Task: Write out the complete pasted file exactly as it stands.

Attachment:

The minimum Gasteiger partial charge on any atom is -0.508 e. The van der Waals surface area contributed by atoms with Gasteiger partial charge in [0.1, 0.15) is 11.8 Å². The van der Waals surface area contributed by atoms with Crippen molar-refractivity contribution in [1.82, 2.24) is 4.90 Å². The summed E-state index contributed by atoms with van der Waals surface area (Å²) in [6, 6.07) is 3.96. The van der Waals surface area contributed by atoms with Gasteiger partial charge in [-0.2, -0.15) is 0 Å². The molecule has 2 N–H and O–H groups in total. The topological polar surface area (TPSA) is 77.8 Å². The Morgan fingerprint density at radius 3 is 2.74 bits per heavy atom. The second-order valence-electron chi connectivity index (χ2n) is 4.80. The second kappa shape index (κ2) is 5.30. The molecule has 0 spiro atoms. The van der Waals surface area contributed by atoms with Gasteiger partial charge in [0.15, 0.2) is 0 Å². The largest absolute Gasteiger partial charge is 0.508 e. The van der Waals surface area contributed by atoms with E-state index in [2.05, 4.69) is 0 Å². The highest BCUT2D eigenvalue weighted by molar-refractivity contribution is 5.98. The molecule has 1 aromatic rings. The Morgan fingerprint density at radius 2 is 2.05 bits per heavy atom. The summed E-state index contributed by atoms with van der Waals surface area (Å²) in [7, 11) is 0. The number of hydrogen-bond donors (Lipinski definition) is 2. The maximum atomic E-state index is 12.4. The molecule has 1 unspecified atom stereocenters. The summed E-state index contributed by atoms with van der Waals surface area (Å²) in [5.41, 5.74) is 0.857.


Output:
The minimum Gasteiger partial charge on any atom is -0.508 e. The van der Waals surface area contributed by atoms with Gasteiger partial charge in [0.1, 0.15) is 11.8 Å². The van der Waals surface area contributed by atoms with Crippen molar-refractivity contribution in [1.82, 2.24) is 4.90 Å². The summed E-state index contributed by atoms with van der Waals surface area (Å²) in [6, 6.07) is 3.96. The van der Waals surface area contributed by atoms with Gasteiger partial charge in [-0.2, -0.15) is 0 Å². The molecule has 2 N–H and O–H groups in total. The topological polar surface area (TPSA) is 77.8 Å². The Morgan fingerprint density at radius 3 is 2.74 bits per heavy atom. The second-order valence-electron chi connectivity index (χ2n) is 4.80. The second kappa shape index (κ2) is 5.30. The molecule has 0 spiro atoms. The van der Waals surface area contributed by atoms with Gasteiger partial charge in [0.15, 0.2) is 0 Å². The largest absolute Gasteiger partial charge is 0.508 e. The van der Waals surface area contributed by atoms with E-state index in [2.05, 4.69) is 0 Å². The highest BCUT2D eigenvalue weighted by molar-refractivity contribution is 5.98. The molecule has 1 aromatic rings. The Morgan fingerprint density at radius 2 is 2.05 bits per heavy atom. The summed E-state index contributed by atoms with van der Waals surface area (Å²) in [7, 11) is 0. The number of hydrogen-bond donors (Lipinski definition) is 2. The maximum atomic E-state index is 12.4. The molecule has 1 unspecified atom stereocenters. The summed E-state index contributed by atoms with van der Waals surface area (Å²) in [5.41, 5.74) is 0.857.